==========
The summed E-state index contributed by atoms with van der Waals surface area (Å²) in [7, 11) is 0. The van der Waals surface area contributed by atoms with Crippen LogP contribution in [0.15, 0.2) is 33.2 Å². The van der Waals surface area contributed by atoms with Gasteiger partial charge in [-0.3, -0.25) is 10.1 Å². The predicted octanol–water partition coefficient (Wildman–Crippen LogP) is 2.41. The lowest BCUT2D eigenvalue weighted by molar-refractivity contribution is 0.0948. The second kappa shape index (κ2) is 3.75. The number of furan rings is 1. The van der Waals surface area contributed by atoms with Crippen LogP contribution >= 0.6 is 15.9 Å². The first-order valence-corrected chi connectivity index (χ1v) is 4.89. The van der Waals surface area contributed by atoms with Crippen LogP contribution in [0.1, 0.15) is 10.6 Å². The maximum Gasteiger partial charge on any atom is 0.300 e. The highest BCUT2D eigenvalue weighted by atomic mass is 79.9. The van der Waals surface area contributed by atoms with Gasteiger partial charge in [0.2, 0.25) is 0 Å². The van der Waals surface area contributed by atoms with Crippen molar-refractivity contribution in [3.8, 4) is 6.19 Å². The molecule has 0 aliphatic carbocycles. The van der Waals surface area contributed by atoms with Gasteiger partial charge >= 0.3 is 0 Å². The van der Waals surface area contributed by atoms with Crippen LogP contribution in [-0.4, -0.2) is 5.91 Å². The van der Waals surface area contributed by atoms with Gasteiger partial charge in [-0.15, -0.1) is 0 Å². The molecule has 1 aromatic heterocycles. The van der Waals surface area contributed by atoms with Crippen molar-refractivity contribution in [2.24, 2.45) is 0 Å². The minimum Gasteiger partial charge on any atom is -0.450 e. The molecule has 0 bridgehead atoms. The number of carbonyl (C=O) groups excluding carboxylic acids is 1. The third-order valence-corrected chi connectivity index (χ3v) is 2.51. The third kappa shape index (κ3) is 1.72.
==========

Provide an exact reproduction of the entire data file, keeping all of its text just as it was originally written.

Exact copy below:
The summed E-state index contributed by atoms with van der Waals surface area (Å²) in [7, 11) is 0. The van der Waals surface area contributed by atoms with Crippen LogP contribution in [0.15, 0.2) is 33.2 Å². The van der Waals surface area contributed by atoms with Gasteiger partial charge in [-0.3, -0.25) is 10.1 Å². The predicted octanol–water partition coefficient (Wildman–Crippen LogP) is 2.41. The lowest BCUT2D eigenvalue weighted by molar-refractivity contribution is 0.0948. The second kappa shape index (κ2) is 3.75. The number of furan rings is 1. The van der Waals surface area contributed by atoms with Crippen LogP contribution >= 0.6 is 15.9 Å². The first-order valence-corrected chi connectivity index (χ1v) is 4.89. The van der Waals surface area contributed by atoms with Crippen LogP contribution in [0.1, 0.15) is 10.6 Å². The maximum Gasteiger partial charge on any atom is 0.300 e. The highest BCUT2D eigenvalue weighted by atomic mass is 79.9. The van der Waals surface area contributed by atoms with Gasteiger partial charge in [0.2, 0.25) is 0 Å². The van der Waals surface area contributed by atoms with Crippen molar-refractivity contribution in [3.8, 4) is 6.19 Å². The molecule has 0 aliphatic carbocycles. The van der Waals surface area contributed by atoms with Gasteiger partial charge >= 0.3 is 0 Å². The van der Waals surface area contributed by atoms with Crippen LogP contribution in [-0.4, -0.2) is 5.91 Å². The van der Waals surface area contributed by atoms with Gasteiger partial charge in [-0.15, -0.1) is 0 Å². The molecule has 1 aromatic heterocycles. The van der Waals surface area contributed by atoms with Crippen molar-refractivity contribution in [2.24, 2.45) is 0 Å². The minimum Gasteiger partial charge on any atom is -0.450 e. The molecule has 0 bridgehead atoms. The number of carbonyl (C=O) groups excluding carboxylic acids is 1. The third-order valence-corrected chi connectivity index (χ3v) is 2.51. The third kappa shape index (κ3) is 1.72.